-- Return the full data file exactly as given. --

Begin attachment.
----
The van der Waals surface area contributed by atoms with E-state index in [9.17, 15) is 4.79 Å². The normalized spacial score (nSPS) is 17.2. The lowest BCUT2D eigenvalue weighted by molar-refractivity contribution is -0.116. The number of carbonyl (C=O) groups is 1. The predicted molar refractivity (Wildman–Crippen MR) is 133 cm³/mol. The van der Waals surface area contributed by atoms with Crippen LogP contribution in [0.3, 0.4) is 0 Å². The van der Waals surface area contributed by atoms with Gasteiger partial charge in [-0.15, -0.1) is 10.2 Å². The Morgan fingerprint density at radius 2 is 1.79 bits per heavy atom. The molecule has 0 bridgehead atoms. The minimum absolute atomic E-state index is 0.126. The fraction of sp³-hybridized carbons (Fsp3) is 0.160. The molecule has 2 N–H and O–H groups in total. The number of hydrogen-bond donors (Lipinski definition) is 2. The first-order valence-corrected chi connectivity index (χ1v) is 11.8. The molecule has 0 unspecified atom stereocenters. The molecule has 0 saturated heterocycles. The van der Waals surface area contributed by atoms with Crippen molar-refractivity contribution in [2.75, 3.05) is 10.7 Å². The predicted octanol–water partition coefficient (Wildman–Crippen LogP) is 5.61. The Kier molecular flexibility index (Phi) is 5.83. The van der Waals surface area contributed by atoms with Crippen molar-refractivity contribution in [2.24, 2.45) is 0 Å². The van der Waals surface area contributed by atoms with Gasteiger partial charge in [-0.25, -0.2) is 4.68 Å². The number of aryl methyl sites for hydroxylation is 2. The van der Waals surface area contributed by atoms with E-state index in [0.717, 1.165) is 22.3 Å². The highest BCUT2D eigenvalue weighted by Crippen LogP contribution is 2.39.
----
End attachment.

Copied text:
The van der Waals surface area contributed by atoms with E-state index in [9.17, 15) is 4.79 Å². The normalized spacial score (nSPS) is 17.2. The lowest BCUT2D eigenvalue weighted by molar-refractivity contribution is -0.116. The number of carbonyl (C=O) groups is 1. The predicted molar refractivity (Wildman–Crippen MR) is 133 cm³/mol. The van der Waals surface area contributed by atoms with Crippen LogP contribution in [0.3, 0.4) is 0 Å². The van der Waals surface area contributed by atoms with Gasteiger partial charge in [-0.15, -0.1) is 10.2 Å². The Morgan fingerprint density at radius 2 is 1.79 bits per heavy atom. The molecule has 0 bridgehead atoms. The minimum absolute atomic E-state index is 0.126. The fraction of sp³-hybridized carbons (Fsp3) is 0.160. The molecule has 2 N–H and O–H groups in total. The number of hydrogen-bond donors (Lipinski definition) is 2. The first-order valence-corrected chi connectivity index (χ1v) is 11.8. The molecule has 0 unspecified atom stereocenters. The molecule has 0 saturated heterocycles. The van der Waals surface area contributed by atoms with Crippen molar-refractivity contribution in [2.75, 3.05) is 10.7 Å². The predicted octanol–water partition coefficient (Wildman–Crippen LogP) is 5.61. The Kier molecular flexibility index (Phi) is 5.83. The van der Waals surface area contributed by atoms with Crippen molar-refractivity contribution in [2.24, 2.45) is 0 Å². The van der Waals surface area contributed by atoms with Gasteiger partial charge in [-0.25, -0.2) is 4.68 Å². The number of aryl methyl sites for hydroxylation is 2. The van der Waals surface area contributed by atoms with E-state index in [0.717, 1.165) is 22.3 Å². The highest BCUT2D eigenvalue weighted by Crippen LogP contribution is 2.39.